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[NYTimes] The Limits of Magical Thinking - Page 3

post #21 of 51
Quote:
Originally Posted by girugamesh View Post
None.

And why did you even bring up "sales"? If sales means quality, then why the hell am I not a Justin Bieber fan yet?

Oh, and you know, it wasn't Jobs who made the design of their products, you know that right? And you know he didn't develop it either, right? Yeah, he always had designers, engineers and many other people working for him.

He was just the manager. And saying only he could have done what he did, is a big, grade A fallacy.
Yes. Sales, and demand, and customer acceptance, are irrelevant to product development and technological innovation. And the folks that he brought together to design Apple products would have met through networking, anyway.

Like I said, not a fanboy. I actually hate the Apple-fetish culture. But Jobs personally drove a great deal of innovation in the personal computing realm - ask the designers you mention - and got people together to help him realize his vision(s), which resulted in products which people embraced (unlike Windows Mobile, even in its current form), which drove competition in consumers' favor, and changed a lot of people's consumer technology roadmaps.

Look, sometimes not-so-great people have profound effects on our society. It happens.

And, of course, he also single-handedly saved/killed the music industry. But that's another flame-drawing post, for another thread.
post #22 of 51
Thread Starter 
God, you're all missing the point. It wasn't that his products alone changed everything -- it's that his products paved the way for intense competition in markets we all take for granted today. There wouldn't be the smartphone craze as it currently exists if it weren't for the iPhone. Android would not exist as it does today if it weren't for the iPhone. I probably saw less than 5 mp3 players at school before the iPod existed. Afterward, everyone had -- not an iPod necessarily -- some kind of mp3 player.

It's not what his products did by themselves. It's the effect they had on the culture. It's so simple to understand and yet so many people ignore it.


Quote:
Originally Posted by kaxel View Post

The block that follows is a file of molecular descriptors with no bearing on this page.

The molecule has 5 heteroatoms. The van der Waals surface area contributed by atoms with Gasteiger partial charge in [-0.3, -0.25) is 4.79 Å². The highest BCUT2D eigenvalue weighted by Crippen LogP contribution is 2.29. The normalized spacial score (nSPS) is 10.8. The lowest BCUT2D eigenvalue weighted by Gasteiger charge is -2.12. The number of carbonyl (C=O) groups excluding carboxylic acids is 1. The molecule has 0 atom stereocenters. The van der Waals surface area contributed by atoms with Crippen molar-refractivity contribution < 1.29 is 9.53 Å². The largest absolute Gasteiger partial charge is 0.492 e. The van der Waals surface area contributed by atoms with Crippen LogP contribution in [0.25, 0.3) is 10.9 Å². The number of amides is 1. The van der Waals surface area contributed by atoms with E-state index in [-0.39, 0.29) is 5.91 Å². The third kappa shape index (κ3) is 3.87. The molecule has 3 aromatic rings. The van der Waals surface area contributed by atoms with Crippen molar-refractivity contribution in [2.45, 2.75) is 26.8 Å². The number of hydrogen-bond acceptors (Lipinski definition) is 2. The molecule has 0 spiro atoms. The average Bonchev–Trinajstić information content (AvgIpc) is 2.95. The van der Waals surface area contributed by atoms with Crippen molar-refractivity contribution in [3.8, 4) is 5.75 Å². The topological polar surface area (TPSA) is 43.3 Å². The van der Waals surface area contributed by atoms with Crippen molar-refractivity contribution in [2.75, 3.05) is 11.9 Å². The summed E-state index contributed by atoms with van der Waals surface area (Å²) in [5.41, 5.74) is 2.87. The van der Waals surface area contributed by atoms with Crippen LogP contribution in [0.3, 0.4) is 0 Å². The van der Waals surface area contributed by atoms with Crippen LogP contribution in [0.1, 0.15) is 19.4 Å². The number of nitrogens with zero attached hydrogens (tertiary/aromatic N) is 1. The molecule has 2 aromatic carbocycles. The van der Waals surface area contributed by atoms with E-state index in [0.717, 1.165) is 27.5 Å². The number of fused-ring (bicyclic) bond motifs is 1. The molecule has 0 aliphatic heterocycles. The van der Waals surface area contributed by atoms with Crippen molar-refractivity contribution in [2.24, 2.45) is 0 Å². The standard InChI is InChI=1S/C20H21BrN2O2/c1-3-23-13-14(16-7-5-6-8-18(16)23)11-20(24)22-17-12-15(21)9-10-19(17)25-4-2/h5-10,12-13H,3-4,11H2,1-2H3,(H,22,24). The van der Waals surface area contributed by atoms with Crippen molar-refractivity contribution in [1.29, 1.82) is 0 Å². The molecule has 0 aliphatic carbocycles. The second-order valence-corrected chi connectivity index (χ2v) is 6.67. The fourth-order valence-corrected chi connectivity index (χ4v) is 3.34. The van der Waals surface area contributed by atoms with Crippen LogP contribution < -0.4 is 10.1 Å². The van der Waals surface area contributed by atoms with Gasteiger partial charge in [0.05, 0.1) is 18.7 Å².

This article was totally devoid of substance. I thought it was going to cite some concrete examples of the limits to his ingenuity, not just say, "Steve Jobs was manic depressive and socially dysfunctional."
What you mean is that it was devoid of substance that you care about. The title wasn't about how far his "magical thinking" got him in innovation or technology; it's about how even "magical thinking" can't prevent a person from being dysfunctional in various ways.


Quote:
Originally Posted by BizzareRide View Post
??? Some lady from Conn's put this PC in my hands.

Unless you're claiming that jobs was magically there... Which would be creepy.
The PC that was put in your hands by some lady from Conn's probably wouldn't exist in its current form if it weren't for the PC that Jobs put in other people's hands.
Edited by flamingoyster - 10/27/11 at 8:43am
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post #23 of 51
Quote:
Originally Posted by seward View Post
Yes. Sales, and demand, and customer acceptance, are irrelevant to product development and technological innovation. And the folks that he brought together to design Apple products would have met through networking, anyway.

Like I said, not a fanboy. I actually hate the Apple-fetish culture. But Jobs personally drove a great deal of innovation in the personal computing realm - ask the designers you mention - and got people together to help him realize his vision(s), which resulted in products which people embraced (unlike Windows Mobile, even in its current form), which drove competition in consumers' favor, and changed a lot of people's consumer technology roadmaps.